Osteopaths: They Treat Backs Don’t They?
by Gerry Gajadharsingh DO - Osteopath
They do and usually very well, but you might be surprised to learn that Osteopathy is simply a philosophy of healthcare practiced by Osteopaths, which can be applied, very successfully, to a wide variety of health conditions - some of which may not be immediately obvious to the patient.
A skilled Osteopath will often incorporate diagnostic testing, imaging and laboratory investigations to compliment their detailed case history and clinical examination in order to help explore the likelihood of problems affecting the 3 systems of the body/mind continuum, susceptible to functional disturbance. These 3 systems are the physical, emotional and biochemical systems. For example simple problems such as a sprained joint may affect just the physical system, when manual treatment will suffice but something more complex such as fatigue may affect all 3 and therefore treatment should be directed appropriately.
What patients can often discover by visiting an expert Osteopath is that “everything is about something else”.
One of the unique Diagnostic and Treatment tools that I use is non-invasive capnometry and Heart Rate Variability (HRV) monitoring.
Capnometry is one way that is scientifically accurate in measuring CO2 levels, which also measures heart rate variability (HRV) and can be used to help breathing retraining, capnotraining. HRV is the variance between our heart rate at rest and at exertion. When at rest, when we breathe in, heart rate increases, and when we breathe out, heart rate decreases. This variance is HRV. It is an excellent measurement of our autonomic nervous system response (the subconscious nervous system).
A low HRV is a predictor of all causes of death, and from a scale of 0 (dead) – 30 (elite athlete), the average person will range somewhere between 8 – 12. A low HRV will often combine with negative emotions and poor health, with the converse also holding true. The role that good breathing physiology plays in maximizing HRV is not to be underestimated.
Breath and life are obviously intertwined, as are breath and thought. It is by means of breath that we remain physically alive. We are born with the inherent knowledge to breathe correctly through our diaphragm. However, our own unique breathing patterns are influenced by many life events, especially during childhood. Our emotions influence our breathing patterns and just as importantly, our breathing affects our emotions.
I estimate that 70% of patients who visit me do not breathe properly and most of them do not know it. At first this may seem strange, as breathing is a subconscious activity. Unless we have an obvious breathing problem (asthma, lung disease etc.) we do not usually notice our breathing. You may notice, in other people or indeed yourselves, that we may sigh a lot, find it difficult to catch our breath or talk very fast, which are all signs of not breathing properly.
You will probably know that when we breathe in, we breathe in oxygen (O2) and when we breathe out, we breathe out carbon dioxide (CO2). However, it is not as simple as that! Whilst the main aim of respiration is to get O2 into cells to help with energy production and the many cellular reactions that our bodies need to survive, this action is dependent on an adequate level of CO2 being present in our bodies. Almost always, when people are not breathing properly, the issue is one of over breathing (although this does not necessarily mean breathing too fast).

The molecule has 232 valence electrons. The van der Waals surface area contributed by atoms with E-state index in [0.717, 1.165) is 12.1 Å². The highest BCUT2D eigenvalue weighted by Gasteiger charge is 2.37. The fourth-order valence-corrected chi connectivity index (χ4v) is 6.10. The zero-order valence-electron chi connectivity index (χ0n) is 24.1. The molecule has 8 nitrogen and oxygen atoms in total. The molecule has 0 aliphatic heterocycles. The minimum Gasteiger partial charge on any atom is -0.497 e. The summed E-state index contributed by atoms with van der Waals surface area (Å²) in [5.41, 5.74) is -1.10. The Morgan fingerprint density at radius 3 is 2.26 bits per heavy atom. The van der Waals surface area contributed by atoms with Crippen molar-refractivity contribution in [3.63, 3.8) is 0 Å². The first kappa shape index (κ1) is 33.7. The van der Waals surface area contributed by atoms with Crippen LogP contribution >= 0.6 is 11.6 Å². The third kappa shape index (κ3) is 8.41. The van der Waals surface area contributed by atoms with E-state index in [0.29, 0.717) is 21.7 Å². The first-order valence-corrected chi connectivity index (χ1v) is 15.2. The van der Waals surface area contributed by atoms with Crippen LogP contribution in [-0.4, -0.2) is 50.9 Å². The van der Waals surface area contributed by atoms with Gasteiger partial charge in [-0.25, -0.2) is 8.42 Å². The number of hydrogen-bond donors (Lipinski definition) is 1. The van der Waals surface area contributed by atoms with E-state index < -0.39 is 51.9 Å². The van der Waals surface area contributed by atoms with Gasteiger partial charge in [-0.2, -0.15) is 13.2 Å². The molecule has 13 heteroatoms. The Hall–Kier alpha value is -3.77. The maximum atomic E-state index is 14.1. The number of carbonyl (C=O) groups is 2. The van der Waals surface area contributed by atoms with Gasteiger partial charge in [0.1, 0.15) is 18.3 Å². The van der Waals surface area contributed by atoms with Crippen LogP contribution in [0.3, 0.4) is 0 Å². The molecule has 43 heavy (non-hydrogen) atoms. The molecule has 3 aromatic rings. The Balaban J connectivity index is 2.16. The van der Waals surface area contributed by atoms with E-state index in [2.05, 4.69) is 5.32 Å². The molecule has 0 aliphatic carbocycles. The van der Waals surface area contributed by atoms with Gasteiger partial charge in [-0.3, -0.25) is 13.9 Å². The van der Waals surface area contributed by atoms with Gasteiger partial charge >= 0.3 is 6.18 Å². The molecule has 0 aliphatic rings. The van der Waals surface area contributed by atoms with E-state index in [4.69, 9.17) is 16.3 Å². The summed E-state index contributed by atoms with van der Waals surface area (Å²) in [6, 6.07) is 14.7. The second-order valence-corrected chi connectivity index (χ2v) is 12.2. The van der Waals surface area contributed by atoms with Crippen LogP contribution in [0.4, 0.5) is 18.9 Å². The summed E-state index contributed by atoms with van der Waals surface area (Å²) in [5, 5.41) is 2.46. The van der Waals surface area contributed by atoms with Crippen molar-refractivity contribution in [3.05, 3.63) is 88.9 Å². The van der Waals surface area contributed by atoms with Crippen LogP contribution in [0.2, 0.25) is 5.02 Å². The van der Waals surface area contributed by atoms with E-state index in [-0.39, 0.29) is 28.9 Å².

The effect of this is to breathe out too much CO2 and so the levels of CO2 in our body drop (hypocapnia) and so reduce the level of O2 delivered to the cells of the body (hypoxia).
Ironically trying to breathe more O2 in does not necessarily help this situation.
Somebody, who is classically hyperventilating (deep and fast breathing), often with symptoms of breathlessness and panic, is breathing in lots of O2 but is actually expelling more CO2, then they should. So the treatment for acute hyperventilation is to hold a brown paper bag over their mouth and nose, so that they re-breath their own breath (mostly CO2) and they return to normal because cellular O2 increases. Whilst most of us do not classically hyperventilate, our pain, anxiety/panic, depression, insomnia, OCD, hyperactivity, asthma, gut problems, increased blood pressure etc. can at least be partly caused by not breathing well.
A Diagnostic Consultation, lasting up to 1 hour and including a case history, breathing questionnaire, clinical examination and assessment by capnography and HRV will allow me to ascertain if the patient is a good breather or indeed, more likely, that the patient has a breathing pattern disorder.
What You Can do at Home
- Slow the rate of the breathing down.
- Breathe from the diaphragm and not the upper rib cage.
- Do not breathe too deeply.
- Extend the phase of exhalation, which should be longer than inhalation.
Breathing re-education works very well with meditation. Learning how to quiet the mind will often have a much faster effect.
Increased workloads and 24-hour access to the internet have created a world that rarely sleeps. The statistics are staggering: one 2011 survey by the Mental Health Foundation found that more than 30% of people suffer from insomnia or other serious sleep problems. (...)
Egypt - that’s pyramids, mummies, animal-faced gods, Cleopatra and yoga. Yes, you heard right, yoga. Very few people are aware that the ancient Egyptians had breathing techniques and postures that are comparable with the yoga we know today. (...)
Most Western expats are aware of alternative treatments and therapies, such as acupuncture and reiki, but they may also be aware that these alternatives are not always viewed, by the medical community in their home country, as reliable or founded on robust evidence. (...)